screen-shot-2016-09-26-at-9-36-29-amBecause we live such short lives it’s easy to assume this is one of the worst election cycles ever, but that is not true. The election of 1800, between Adams and Jefferson was one of the worst. Through political surrogates they both attacked each other on the most personal issues, portrayed each other in the worst light. In those days our young republic was by no means a sure bet for survival, and everyone knew it. That said, today we remember BOTH Adams and Jefferson as great presidents and patriots and use them as examples of great Americans. This is an important point to remember as we engage in political discussion today. In two hundred years subsequent generations may well wonder what all the fuss was about.

screen-shot-2016-09-26-at-9-36-41-amSo what has this got to do with Freemasonry? As I have shown in earlier blogs there are elements of our Craft handed down to us that are at least 600 years old. During those centuries we have survived many contentious times, and for the most part have emerged stronger. Operant Masonry survived the great wars over religion in England, as well as wars about the style of government. We survived the wars between England and Scotland, as well as England and France. Speculative Masonry survived the American and French revolutions, as well as the American Civil War. The lessons we learned during those periods of conflict continue to serve us today. A simple example is the prohibition against discussions of politics and religion in Lodge. How long would we have lasted as a guild and then a fraternity if open conflict over monarchy or parliament had erupted or debates between Catholic and Protestant religions? Not long I assure you. Our behavioral strategies go much further than simple prohibitions. A Masonic Lodge culture has evolved in which everyone gets to speak his mind on important decisions, and strong Masters prevent the discourse from becoming contentious and experienced Past Masters soothe ruffled feathers when the decision is made. We can do this because our core beliefs are based in four very important concepts. The first is to preserve the unity of the Craft, a brotherhood based in brotherly love. We can do this because we have as a foundation a belief in Faith, Hope and Charity. Faith in a good God, who will, if we listen, guide us to a better future and a faith in the fundamental good in all men’s hearts, Hope in a better world for ALL people, and Charity which calls all of us to extend a hand in friendship to all people in need, even in the darkest times. I don’t mean to leave you with the impression we are perfect, we are all of us imperfect ashlars seeking to improve ourselves.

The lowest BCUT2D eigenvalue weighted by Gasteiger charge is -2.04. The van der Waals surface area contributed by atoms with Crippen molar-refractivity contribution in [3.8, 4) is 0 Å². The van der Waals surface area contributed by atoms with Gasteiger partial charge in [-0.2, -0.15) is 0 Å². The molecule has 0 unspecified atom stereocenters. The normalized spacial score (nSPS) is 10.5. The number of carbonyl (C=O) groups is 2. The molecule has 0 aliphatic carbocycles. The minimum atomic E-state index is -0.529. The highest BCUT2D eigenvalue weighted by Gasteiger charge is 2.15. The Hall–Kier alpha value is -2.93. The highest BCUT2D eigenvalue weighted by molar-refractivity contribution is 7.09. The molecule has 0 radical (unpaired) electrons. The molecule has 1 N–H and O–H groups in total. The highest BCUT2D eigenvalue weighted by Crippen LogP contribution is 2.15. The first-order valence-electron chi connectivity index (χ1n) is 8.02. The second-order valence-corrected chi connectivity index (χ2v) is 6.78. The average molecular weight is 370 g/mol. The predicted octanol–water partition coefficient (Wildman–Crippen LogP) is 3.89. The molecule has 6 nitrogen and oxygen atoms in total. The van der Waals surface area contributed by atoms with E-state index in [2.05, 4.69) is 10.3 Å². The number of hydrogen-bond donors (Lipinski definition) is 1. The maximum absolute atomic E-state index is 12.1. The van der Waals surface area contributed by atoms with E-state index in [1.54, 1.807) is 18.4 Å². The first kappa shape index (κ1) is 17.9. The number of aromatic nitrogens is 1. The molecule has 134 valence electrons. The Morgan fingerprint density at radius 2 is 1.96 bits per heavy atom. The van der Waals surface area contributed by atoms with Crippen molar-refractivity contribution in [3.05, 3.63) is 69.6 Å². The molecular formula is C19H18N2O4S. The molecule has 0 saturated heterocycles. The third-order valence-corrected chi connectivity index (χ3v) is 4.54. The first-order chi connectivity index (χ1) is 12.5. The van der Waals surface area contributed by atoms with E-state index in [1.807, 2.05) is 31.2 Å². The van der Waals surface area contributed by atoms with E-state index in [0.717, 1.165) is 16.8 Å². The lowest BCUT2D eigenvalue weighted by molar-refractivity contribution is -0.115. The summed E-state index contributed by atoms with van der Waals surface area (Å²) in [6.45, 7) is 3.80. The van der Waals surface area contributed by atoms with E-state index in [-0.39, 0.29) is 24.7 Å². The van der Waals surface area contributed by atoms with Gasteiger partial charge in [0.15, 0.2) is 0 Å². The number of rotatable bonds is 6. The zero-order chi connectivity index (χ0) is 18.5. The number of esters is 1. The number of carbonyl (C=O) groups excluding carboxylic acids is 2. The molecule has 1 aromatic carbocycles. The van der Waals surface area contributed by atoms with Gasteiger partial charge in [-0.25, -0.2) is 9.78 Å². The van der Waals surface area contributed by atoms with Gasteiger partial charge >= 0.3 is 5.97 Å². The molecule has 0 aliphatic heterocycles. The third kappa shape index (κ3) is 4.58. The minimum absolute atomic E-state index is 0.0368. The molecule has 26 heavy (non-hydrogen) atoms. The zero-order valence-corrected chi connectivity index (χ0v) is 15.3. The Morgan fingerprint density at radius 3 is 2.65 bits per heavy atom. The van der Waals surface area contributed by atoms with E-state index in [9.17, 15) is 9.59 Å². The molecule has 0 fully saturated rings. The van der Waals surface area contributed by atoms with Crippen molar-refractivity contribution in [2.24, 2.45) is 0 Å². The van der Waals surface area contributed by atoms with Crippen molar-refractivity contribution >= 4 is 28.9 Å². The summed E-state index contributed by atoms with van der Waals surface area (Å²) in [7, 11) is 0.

screen-shot-2016-09-26-at-9-36-51-amI would call upon my brethren to remember these principals in the weeks to come, leading up to our next election. Within our Lodges we have maintained, for the most part, something becoming increasingly difficult to find in the outer world, civility. This is something we as Masons can bring to the larger world. In a time of so much passionate division, men who have learned to subdue their passions can be of crucial importance. We should counter unbridled passions in debate with reason and civility, remembering that like in Lodge when the decision is made we are still a Nation, and we must cherish that nation at least as much as our opinions. As Masons we should recognize that the United States was the first nation to adopt so many Masonic tenets and it remains the best example of the world we would create as any nation on earth. We should meet darkest despair with the light of a divine hope that permeates our Craft, and with Charity in our hearts gently remind our countrymen (and women) that each person has his or her own story that makes their beliefs valid to them. We could remind our friends and family of our shared humanity, that we all have hopes, and dreams as well a fears, no one thinks they are doing wrong.